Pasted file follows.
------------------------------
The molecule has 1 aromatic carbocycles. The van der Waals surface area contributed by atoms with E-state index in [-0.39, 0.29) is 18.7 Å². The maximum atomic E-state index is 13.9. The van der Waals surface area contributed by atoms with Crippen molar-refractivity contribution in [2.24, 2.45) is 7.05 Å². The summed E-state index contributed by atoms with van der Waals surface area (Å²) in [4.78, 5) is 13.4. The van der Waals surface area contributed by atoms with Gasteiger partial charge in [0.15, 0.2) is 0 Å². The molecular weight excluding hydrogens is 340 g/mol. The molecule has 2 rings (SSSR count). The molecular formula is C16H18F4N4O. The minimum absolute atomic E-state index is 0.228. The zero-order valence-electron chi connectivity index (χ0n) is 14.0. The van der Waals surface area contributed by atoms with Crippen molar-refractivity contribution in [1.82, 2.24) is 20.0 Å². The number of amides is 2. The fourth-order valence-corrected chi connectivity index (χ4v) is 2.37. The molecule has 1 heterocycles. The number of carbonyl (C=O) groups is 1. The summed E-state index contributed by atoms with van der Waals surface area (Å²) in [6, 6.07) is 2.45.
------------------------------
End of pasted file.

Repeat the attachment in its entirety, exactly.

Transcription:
The molecule has 1 aromatic carbocycles. The van der Waals surface area contributed by atoms with E-state index in [-0.39, 0.29) is 18.7 Å². The maximum atomic E-state index is 13.9. The van der Waals surface area contributed by atoms with Crippen molar-refractivity contribution in [2.24, 2.45) is 7.05 Å². The summed E-state index contributed by atoms with van der Waals surface area (Å²) in [4.78, 5) is 13.4. The van der Waals surface area contributed by atoms with Gasteiger partial charge in [0.15, 0.2) is 0 Å². The molecular weight excluding hydrogens is 340 g/mol. The molecule has 2 rings (SSSR count). The molecular formula is C16H18F4N4O. The minimum absolute atomic E-state index is 0.228. The zero-order valence-electron chi connectivity index (χ0n) is 14.0. The van der Waals surface area contributed by atoms with Crippen molar-refractivity contribution in [1.82, 2.24) is 20.0 Å². The number of amides is 2. The fourth-order valence-corrected chi connectivity index (χ4v) is 2.37. The molecule has 1 heterocycles. The number of carbonyl (C=O) groups is 1. The summed E-state index contributed by atoms with van der Waals surface area (Å²) in [6, 6.07) is 2.45.